2. Theme Stated: C’mon you British lit buffs—or fans of Colin Firth—say this one with me: “It is a truth universally acknowledged that a single man in possession of a good fortune must be in want of a wife.” (Imparted to readers with a heavy dose of irony.)
3. Set-Up: We get to know the Bennet clan, particularly sweet/beautiful Jane and witty/opinionated Elizabeth, as they interact as a family and go to the Meryton Ball—the first of the major balls in the novel. (Really, don’t read this book if you can’t abide dancing.) We then encounter the object of Mrs. Bennet’s interest, Mr. Charles Bingley, who is in attendance with his snobbish sister Caroline, his other snobbish sister and her husband and, most interestingly of all, his best friend. Enter the even wealthier and handsomer—albeit, significantly prouder and more arrogant—Mr. Darcy. Despite how literary convention might expect us to think that Bingley’s romance with Jane should be the primary one in the novel, it is not. We get to contrast “pride” and “prejudice” in action as Bingley’s best friend Darcy and Jane’s dear sister Elizabeth meet.
4. Catalyst: Darcy scoffs at the idea of dancing with Elizabeth, no matter how fervently his good-natured buddy implores him to do so. He growls that she’s “tolerable” but not handsome enough to tempt him. Elizabeth overhears this conversation, and you can imagine how well that goes over with her. Her true character, though intelligent and, at heart, quite loving, is one of a woman with a LONG and exacting memory. And Darcy, who spoke in haste and out of irritation at being in unfamiliar circumstances alongside people with whom he didn’t share many interests, would live to regret his uncharitable words.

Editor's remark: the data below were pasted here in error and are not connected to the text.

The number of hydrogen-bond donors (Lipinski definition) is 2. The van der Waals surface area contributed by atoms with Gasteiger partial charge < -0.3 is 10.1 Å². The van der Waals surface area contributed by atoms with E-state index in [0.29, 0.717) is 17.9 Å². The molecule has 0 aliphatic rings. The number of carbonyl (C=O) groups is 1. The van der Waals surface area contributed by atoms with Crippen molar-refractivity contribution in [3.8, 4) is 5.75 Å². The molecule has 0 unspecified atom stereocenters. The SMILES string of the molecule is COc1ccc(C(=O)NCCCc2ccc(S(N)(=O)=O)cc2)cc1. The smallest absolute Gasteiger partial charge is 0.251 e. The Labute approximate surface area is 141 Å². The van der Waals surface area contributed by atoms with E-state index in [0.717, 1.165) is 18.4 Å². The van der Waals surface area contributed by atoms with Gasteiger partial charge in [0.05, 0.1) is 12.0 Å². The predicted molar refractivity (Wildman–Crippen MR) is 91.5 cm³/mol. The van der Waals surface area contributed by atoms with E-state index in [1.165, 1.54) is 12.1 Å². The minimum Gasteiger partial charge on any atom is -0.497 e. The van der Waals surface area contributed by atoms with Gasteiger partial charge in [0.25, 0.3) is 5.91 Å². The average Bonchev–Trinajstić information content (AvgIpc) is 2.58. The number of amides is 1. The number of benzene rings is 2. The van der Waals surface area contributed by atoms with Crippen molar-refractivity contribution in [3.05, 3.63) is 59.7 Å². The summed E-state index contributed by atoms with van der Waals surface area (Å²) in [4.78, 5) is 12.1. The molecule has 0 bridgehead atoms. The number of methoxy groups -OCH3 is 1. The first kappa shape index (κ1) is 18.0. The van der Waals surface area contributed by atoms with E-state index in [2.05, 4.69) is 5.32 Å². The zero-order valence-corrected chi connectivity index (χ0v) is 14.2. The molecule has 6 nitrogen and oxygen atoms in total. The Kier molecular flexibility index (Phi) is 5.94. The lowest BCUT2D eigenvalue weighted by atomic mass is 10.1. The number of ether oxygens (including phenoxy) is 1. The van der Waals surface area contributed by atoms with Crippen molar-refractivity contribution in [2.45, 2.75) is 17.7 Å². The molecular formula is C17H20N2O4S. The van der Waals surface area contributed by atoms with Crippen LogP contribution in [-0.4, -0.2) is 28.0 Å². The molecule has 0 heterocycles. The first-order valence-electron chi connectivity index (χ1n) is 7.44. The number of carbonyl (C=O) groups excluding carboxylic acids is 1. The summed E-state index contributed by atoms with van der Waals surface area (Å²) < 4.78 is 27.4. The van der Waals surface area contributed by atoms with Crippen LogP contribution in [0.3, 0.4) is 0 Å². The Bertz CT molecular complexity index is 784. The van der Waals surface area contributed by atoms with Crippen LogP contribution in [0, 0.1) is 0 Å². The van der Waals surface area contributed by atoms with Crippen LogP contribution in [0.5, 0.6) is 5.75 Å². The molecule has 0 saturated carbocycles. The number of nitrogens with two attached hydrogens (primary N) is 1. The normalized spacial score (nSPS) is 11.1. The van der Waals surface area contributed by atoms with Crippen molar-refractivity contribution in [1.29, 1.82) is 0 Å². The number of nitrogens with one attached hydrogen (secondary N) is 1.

5. Debate: Others may disagree with me on this point (so feel free to counter), but I’d argue that the A Story is all about Mrs. Bennet wanting to marry off her daughters and the debate here is a series of discussions from the perspectives of multiple characters regarding the nature of courtship and marriage. To Mrs. Bennet, it’s all about money and luxurious living. To Charlotte (Elizabeth’s best friend), it’s about finding a respectable man and comfortable home. To Jane, it’s love and kindness. To young silly sisters Kitty and Lydia, it’s handsome officers. Elizabeth requires something more in a spouse—intellectual respect—while Bingley and Darcy debate the qualities they admire: pleasant manners and attractiveness (Bingley) versus being clever and accomplished (Darcy). And for the Bennets’ relative, Mr. Collins, it’s finding a woman his patron, Lady Catherine (Darcy’s rich and obnoxious aunt, no less!), would approve of, given his standing in the church. Everyone argues their positions.